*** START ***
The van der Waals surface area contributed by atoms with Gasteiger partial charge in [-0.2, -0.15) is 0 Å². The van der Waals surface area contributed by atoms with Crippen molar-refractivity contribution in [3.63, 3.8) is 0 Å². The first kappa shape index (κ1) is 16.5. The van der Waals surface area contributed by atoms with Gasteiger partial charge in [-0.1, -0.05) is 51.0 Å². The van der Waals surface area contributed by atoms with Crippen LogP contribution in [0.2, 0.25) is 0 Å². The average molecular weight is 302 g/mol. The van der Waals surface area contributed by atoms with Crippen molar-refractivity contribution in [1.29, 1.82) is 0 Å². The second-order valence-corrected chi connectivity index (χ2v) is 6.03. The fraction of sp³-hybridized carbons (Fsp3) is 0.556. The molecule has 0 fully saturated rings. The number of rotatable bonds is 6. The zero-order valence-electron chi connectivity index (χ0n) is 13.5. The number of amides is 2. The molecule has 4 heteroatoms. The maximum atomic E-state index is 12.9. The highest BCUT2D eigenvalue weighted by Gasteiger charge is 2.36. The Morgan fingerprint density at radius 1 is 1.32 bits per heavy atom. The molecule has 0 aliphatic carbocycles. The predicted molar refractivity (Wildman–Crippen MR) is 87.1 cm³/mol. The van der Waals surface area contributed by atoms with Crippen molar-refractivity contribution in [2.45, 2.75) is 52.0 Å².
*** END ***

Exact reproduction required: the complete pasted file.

The van der Waals surface area contributed by atoms with Gasteiger partial charge in [-0.2, -0.15) is 0 Å². The van der Waals surface area contributed by atoms with Crippen molar-refractivity contribution in [3.63, 3.8) is 0 Å². The first kappa shape index (κ1) is 16.5. The van der Waals surface area contributed by atoms with Gasteiger partial charge in [-0.1, -0.05) is 51.0 Å². The van der Waals surface area contributed by atoms with Crippen LogP contribution in [0.2, 0.25) is 0 Å². The average molecular weight is 302 g/mol. The van der Waals surface area contributed by atoms with Crippen molar-refractivity contribution in [1.29, 1.82) is 0 Å². The second-order valence-corrected chi connectivity index (χ2v) is 6.03. The fraction of sp³-hybridized carbons (Fsp3) is 0.556. The molecule has 0 fully saturated rings. The number of rotatable bonds is 6. The zero-order valence-electron chi connectivity index (χ0n) is 13.5. The number of amides is 2. The molecule has 4 heteroatoms. The maximum atomic E-state index is 12.9. The highest BCUT2D eigenvalue weighted by Gasteiger charge is 2.36. The Morgan fingerprint density at radius 1 is 1.32 bits per heavy atom. The molecule has 0 aliphatic carbocycles. The predicted molar refractivity (Wildman–Crippen MR) is 87.1 cm³/mol. The van der Waals surface area contributed by atoms with Crippen molar-refractivity contribution in [2.45, 2.75) is 52.0 Å².